- - Sunday, December 9, 2012

CARACAS — Norway plans to close its embassy in Venezuela because of rampant crime in the South American country and move the diplomatic mission to neighboring Colombia, according to Norwegian Ambassador Lars Vaagen

He said the decision to move the embassy to Bogota next year was made after analyzing the problem of widespread violent crime in Venezuela.

“We see the security situation as increasingly difficult,” Mr. Vaagen said last week, after announcing the move.

Norway’s embassy in Caracas has been operating for almost 45 years.

More than 14,000 people were killed in Venezuela last year, according to government figures. The murder rate of 50 per 100,000 people makes Venezuela one of the most violent countries in the world.

In the past year, diplomats from Mexico and Chile were kidnapped, but all eventually were freed after ordeals lasting from two hours to more than a day. The abductions of diplomats influenced Norway’s decision to move its embassy, Mr. Vaagen said. Thieves also have broken into several diplomatic missions in recent years.

IRAQ

Syrian envoy replaces diplomat who defected

BAGHDAD — Syria’s new ambassador to Iraq has taken up his post in Baghdad, five months after his predecessor defected in July and joined the country’s revolt against Syrian President Bashar Assad.

Ambassador Sattam al-Jadaan, named on Oct. 9 to replace Nawaf Fares, submitted his credentials to Iraqi President Jalal Talabani last week.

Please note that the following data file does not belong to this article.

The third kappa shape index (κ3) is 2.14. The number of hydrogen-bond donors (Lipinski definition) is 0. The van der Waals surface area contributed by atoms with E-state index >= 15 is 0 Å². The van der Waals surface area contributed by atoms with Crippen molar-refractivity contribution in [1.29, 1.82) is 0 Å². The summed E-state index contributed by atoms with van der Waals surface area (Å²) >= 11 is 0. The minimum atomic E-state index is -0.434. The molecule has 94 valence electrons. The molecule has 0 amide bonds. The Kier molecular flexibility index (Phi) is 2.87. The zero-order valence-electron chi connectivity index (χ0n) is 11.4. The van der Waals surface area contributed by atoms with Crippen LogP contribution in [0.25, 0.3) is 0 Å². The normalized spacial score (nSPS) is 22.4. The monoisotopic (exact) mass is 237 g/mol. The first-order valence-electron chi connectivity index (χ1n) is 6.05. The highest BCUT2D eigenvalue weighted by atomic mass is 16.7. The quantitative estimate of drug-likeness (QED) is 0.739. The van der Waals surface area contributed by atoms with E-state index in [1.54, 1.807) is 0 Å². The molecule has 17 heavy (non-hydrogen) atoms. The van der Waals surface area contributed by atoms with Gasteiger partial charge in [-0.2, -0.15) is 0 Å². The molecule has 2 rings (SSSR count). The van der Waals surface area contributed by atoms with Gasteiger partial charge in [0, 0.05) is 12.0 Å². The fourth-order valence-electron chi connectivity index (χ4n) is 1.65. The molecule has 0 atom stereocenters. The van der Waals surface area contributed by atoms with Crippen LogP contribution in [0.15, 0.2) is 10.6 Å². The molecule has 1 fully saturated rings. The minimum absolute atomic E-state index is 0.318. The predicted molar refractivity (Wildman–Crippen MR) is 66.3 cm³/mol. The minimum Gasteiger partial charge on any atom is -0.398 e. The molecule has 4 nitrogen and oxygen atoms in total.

In their meeting, Mr. Talabani “stressed the importance of relations between the two brotherly countries” and his readiness to support Mr. Jadaan’s efforts “to make his mission in Iraq a success”.

Iraq has pointedly avoided calling for the ouster of Mr. Assad, whose forces are locked in a 20-month-old civil war that, activists say, has killed more than 40,000 people.

THE PHILIPPINES

Senior diplomat named ambassador to China

MANILA — Philippine President Benigno Aquino named a senior diplomat as ambassador to China to demonstrate that his government is serious about resolving the tense standoff over territory in the South China Sea.

Erlinda Basilio, 68, who as an undersecretary in the foreign ministry, helped draft national diplomatic policy, will take over a post that was effectively vacant as a dispute over the Scarborough Shoal simmered.

The previous ambassador, Sonia Brady, suffered a stroke in August, four months after Chinese patrol vessels prevented the Philippine navy from arresting what the Philippine side described as Chinese poachers in Manila’s waters.

“This sends a signal of how important our relations with China are and how serious we are in trying to achieve an understanding with them,” Mr. Aquino said last week, after announcing Ms. Basilio’s appointment.

She previously served as ambassador to Sweden and representative to the Philippine mission to the United Nations Office at Geneva.

China claims most of the South China Sea, including waters close to the shores of its neighbors. These areas include major sea lanes and are believed to hold vast mineral and oil resources.

From wire dispatches and staff reports

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